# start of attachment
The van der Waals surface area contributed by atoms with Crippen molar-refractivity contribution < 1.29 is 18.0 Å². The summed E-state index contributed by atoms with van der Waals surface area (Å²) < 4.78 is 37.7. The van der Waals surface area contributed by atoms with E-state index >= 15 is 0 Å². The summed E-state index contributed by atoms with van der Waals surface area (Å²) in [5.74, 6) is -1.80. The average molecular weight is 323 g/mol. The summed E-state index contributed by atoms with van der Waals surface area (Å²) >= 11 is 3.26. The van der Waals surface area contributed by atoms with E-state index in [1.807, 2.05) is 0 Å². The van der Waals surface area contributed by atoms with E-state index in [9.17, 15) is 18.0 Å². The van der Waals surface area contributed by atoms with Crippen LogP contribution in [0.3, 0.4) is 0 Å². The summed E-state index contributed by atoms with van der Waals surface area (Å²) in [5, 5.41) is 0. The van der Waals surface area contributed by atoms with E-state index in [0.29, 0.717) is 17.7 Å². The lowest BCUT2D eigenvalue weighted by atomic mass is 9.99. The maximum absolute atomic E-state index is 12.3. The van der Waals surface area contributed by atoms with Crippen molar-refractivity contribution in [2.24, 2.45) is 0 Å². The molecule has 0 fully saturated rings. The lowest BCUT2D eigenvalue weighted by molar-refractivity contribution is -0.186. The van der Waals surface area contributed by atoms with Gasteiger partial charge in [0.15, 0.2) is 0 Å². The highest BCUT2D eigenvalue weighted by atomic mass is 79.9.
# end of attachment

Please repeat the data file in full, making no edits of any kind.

The van der Waals surface area contributed by atoms with Crippen molar-refractivity contribution < 1.29 is 18.0 Å². The summed E-state index contributed by atoms with van der Waals surface area (Å²) < 4.78 is 37.7. The van der Waals surface area contributed by atoms with E-state index >= 15 is 0 Å². The summed E-state index contributed by atoms with van der Waals surface area (Å²) in [5.74, 6) is -1.80. The average molecular weight is 323 g/mol. The summed E-state index contributed by atoms with van der Waals surface area (Å²) >= 11 is 3.26. The van der Waals surface area contributed by atoms with E-state index in [1.807, 2.05) is 0 Å². The van der Waals surface area contributed by atoms with E-state index in [9.17, 15) is 18.0 Å². The van der Waals surface area contributed by atoms with Crippen LogP contribution in [0.3, 0.4) is 0 Å². The summed E-state index contributed by atoms with van der Waals surface area (Å²) in [5, 5.41) is 0. The van der Waals surface area contributed by atoms with E-state index in [0.29, 0.717) is 17.7 Å². The lowest BCUT2D eigenvalue weighted by atomic mass is 9.99. The maximum absolute atomic E-state index is 12.3. The van der Waals surface area contributed by atoms with Crippen molar-refractivity contribution in [2.24, 2.45) is 0 Å². The molecule has 0 fully saturated rings. The lowest BCUT2D eigenvalue weighted by molar-refractivity contribution is -0.186. The van der Waals surface area contributed by atoms with Gasteiger partial charge in [0.15, 0.2) is 0 Å². The highest BCUT2D eigenvalue weighted by atomic mass is 79.9.